I think 2020 is the Year of Disruption. It’s shown all of us that some things can be done differently, or in some cases, maybe not needed at all.
The biggest disruption for me has been time management. I’m a writer with a day job. The day job is a travel ringmaster. I juggle multiple hats, sometimes all at the same time. At times, it’s made writing after work very difficult. There’s nothing like getting home, and the work day has sucked up all your mental energy.
Stuff sometimes comes at me so fast that it was hard even figuring out how to manage all of it. As I’ve read over the last year, this is a very common problem with knowledge management workers. Random tasks come in email, often labeled urgent, and all everyone says is “Put it on a to-do list.”
I started time blocking sometime in April or so. Physically marking my work calendar in Outlook with a block of time for tasks. I’d tried it before, it but fell apart because I was too specific with the blocks. It didn’t make me feel in control of anything.
With COVID-19 pulling back on the reins of the normal chaos, I was able to practice and adjust the time blocking, something I hadn’t been able to do. What resulted was a betting balancing of energy. I’ve had to make decisions about what I can do earlier in the day versus what works better the afternoon.
In March, I saw the writing on the wall, my Facebook wall that is. Everyone, in the attempt to be helpful, was sending out link after link after link of COVID-19 tips. Serious overload!
Add to that, I knew the media wasn’t going to have any governor on what they published. The more scandalous, the better. During 911, they had the sense to stop, but that was lost a long time ago.
So I unsubscribed to all news emails–and was shocked at how many I’d been on. I’m not a news junkie, and yet, it was more than I expected. I also stopped watching news on TV. Instead, I just referred to paper newspapers.
Then I started cutting social media. I’d subscribed to a lot of sites at one point because of a recommendation at a BookBaby Conference several years ago. Now I was deleting my profile where I could. Not all the sites allowed that, and all of them made it hard to do. I bookmarked the Superstars group for Facebook, and shockingly, that nearly killed off visits to Facebook entirely.
More recently, I’ve been thinking about trade-offs about posting comments on other blogs.
Once you start focusing on being professionally published, not dreaming about it, it changes your perspective. Suddenly you see how many books and sites are catering to the dreamers. Worse, these all provide misinformation!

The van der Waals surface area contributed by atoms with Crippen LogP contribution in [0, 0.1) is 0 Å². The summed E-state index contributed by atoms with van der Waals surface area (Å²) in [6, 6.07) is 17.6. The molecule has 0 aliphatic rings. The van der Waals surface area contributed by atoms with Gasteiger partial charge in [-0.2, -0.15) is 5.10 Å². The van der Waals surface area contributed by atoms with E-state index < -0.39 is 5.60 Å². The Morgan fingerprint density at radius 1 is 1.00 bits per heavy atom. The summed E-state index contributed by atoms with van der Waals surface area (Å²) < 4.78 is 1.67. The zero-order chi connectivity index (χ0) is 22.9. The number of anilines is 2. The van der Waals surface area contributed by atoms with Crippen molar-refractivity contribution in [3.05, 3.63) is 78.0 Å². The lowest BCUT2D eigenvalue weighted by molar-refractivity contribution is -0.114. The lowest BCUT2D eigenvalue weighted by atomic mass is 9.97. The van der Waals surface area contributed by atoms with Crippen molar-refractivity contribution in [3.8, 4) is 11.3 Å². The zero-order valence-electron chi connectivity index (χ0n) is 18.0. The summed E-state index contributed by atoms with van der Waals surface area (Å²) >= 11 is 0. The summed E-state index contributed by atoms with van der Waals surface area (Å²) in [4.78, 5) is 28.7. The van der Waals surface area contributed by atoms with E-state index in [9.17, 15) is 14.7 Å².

Probably the biggest is on outlining versus not using one (pantsing). To the outsider, it seems reasonable and logical to plan out your story. It’s easy to explain how to do one for a dreamer because it can be done step-by-step. But there are also a lot of people posting that outlining as the ONLY way to write a story and dismissing pantsers outright.
If I ran across those, I always posted a comment because I got lost for a while in the outlining maelstrom. When I was on writing message boards, there was a lot of pressure to conform. With problems in my writing (from craft), I veered to it for a while, spun my wheels, wrecked a few stories. After that, I wanted to post comments because I didn’t want others like me going down that rabbit hole.
This time, when I ran across one of those posts advocating outlining a novel (a non-fiction writer), I stopped and thought about it. I asked myself about the tradeoffs:
What would happen if I did comment?
I’d spend a lot of time writing the comment, probably get frustrated, because I am tired of seeing this nonsense presented as the only way to write. I’m tired of how destructive it is.
The author might do one of two things:
- Remove the comment outright (some authors want people to only agree with their point of view).
2. Tell me I’m doing it wrong.
So I decided the trade-off of being frustrated and the author’s response wouldn’t be worth the time to write the comment. There is only one blogger now I’ll post comments when the topic comes up because it becomes a discussion. Comments can help me expand my knowledge because it forces me to think about how I do something. But even a topic like cycling (a pantser technique) has gotten me admonishments for not doing it correctly.
I know what works for me. What everyone says doesn’t matter.
Right at the end of March, I signed up a health coach from Nerd Fitness. I needed to lose weight and wanted an outside perspective about my eating.